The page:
Design and implement a version of a skiplist that implements the `SSet` interface, but also allows fast access to elements by rank. That is, it also supports the function \(\mathtt{get(i)}\), which returns the element whose rank is \(\mathtt{i}\) in \(O(\log \mathtt{n})\) expected time. (The rank of an element \(\mathtt{x}\) in an `SSet` is the number of elements in the `SSet` that are less than \(\mathtt{x}\).)

Exercise \(\PageIndex{10}\)

A finger in a skiplist is an array that stores the sequence of nodes on a search path at which the search path goes down. (The variable \(\mathtt{stack}\) in the \(\mathtt{add(x)}\) code in Section 4.2 is a finger; the shaded nodes in Figure 4.2.1 show the contents of the finger.) One can think of a finger as pointing out the path to a node in the lowest list, \(L_0\).

A finger search implements the \(\mathtt{find(x)}\) operation using a finger, by walking up the list using the finger until reaching a node \(\mathtt{u}\) such that \(\texttt{u.x} < \mathtt{x}\) and \(\texttt{u.next}=\mathtt{null}\) or \(\texttt{u.next.x} > \mathtt{x}\) and then performing a normal search for \(\mathtt{x}\) starting from \(\mathtt{u}\). It is possible to prove that the expected number of steps required for a finger search is \(O(1+\log r)\), where \(r\) is the number values in \(L_0\) between \(\mathtt{x}\) and the value pointed to by the finger.

Implement a subclass of `Skiplist` called `SkiplistWithFinger` that implements \(\mathtt{find(x)}\) operations using an internal finger. This subclass stores a finger, which is then used so that every \(\mathtt{find(x)}\) operation is implemented as a finger search. During each \(\mathtt{find(x)}\) operation the finger is updated so that each \(\mathtt{find(x)}\) operation uses, as a starting point, a finger that points to the result of the previous \(\mathtt{find(x)}\) operation.

Write a method, \(\mathtt{truncate(i)}\), that truncates a `SkiplistList` at position \(\mathtt{i}\). After the execution of this method, the size of the list is \(\mathtt{i}\) and it contains only the elements at indices \(0,\ldots,\mathtt{i}-1\). The return value is another `SkiplistList` that contains the elements at indices \(\mathtt{i},\ldots,\mathtt{n}-1\). This method should run in \(O(\log \mathtt{n})\) time.

Exercise \(\PageIndex{12}\)

Write a `SkiplistList` method, \(\mathtt{absorb(l2)}\), that takes as an argument a `SkiplistList`, \(\mathtt{l2}\), empties it and appends its contents, in order, to the receiver. For example, if \(\mathtt{l1}\) contains \(a,b,c\) and \(\mathtt{l2}\) contains \(d,e,f\), then after calling \(\texttt{l1.absorb(l2)}\), \(\mathtt{l1}\) will contain \(a,b,c,d,e,f\) and \(\mathtt{l2}\) will be empty. This method should run in \(O(\log \mathtt{n})\) time.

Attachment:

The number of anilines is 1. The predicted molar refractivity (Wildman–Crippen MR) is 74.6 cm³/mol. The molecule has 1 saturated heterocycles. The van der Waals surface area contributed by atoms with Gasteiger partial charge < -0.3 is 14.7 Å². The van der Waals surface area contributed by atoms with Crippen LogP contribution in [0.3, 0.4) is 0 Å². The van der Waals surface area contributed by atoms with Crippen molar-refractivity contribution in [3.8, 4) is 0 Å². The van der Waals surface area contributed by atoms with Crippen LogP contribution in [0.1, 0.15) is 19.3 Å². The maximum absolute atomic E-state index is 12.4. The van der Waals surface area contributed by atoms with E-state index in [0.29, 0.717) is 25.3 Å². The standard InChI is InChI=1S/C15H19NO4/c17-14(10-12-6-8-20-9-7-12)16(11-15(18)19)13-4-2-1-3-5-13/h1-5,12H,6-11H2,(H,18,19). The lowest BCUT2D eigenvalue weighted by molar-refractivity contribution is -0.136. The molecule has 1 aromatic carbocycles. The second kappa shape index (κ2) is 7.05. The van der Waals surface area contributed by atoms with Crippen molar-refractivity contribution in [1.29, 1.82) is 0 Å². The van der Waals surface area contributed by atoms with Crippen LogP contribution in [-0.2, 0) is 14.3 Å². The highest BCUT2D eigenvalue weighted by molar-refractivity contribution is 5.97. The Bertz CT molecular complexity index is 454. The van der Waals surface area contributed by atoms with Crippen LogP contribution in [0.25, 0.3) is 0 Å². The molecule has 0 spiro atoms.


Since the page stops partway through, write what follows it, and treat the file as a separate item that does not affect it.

Exercise \(\PageIndex{13}\)

Using the ideas from the space-efficient list, `SEList`, design and implement a space-efficient `SSet`, `SESSet`. To do this, store the data, in order, in an `SEList`, and store the blocks of this `SEList` in an `SSet`. If the original `SSet` implementation uses \(O(\mathtt{n})\) space to store \(\mathtt{n}\) elements, then the `SESSet` will use enough space for \(\mathtt{n}\) elements plus \(O(\mathtt{n}/\mathtt{b}+\mathtt{b})\) wasted space.

Exercise \(\PageIndex{14}\)

Using an `SSet` as your underlying structure, design and implement an application that reads a (large) text file and allows you to search, interactively, for any substring contained in the text. As the user types their query, a matching part of the text (if any) should appear as a result.

Hint 1: Every substring is a prefix of some suffix, so it suffices to store all suffixes of the text file.

Hint 2: Any suffix can be represented compactly as a single integer indicating where the suffix begins in the text.

Test your application on some large texts, such as some of the books available at Project Gutenberg [1]. If done correctly, your applications will be very responsive; there should be no noticeable lag between typing keystrokes and seeing the results.

Exercise \(\PageIndex{15}\)

(This exercise should be done after reading about binary search trees, in Section 6.2.) Compare skiplists with binary search trees in the following ways:

- Explain how removing some edges of a skiplist leads to a structure that looks like a binary tree and is similar to a binary search tree.
- Skiplists and binary search trees each use about the same number of pointers (2 per node). Skiplists make better use of those pointers, though. Explain why.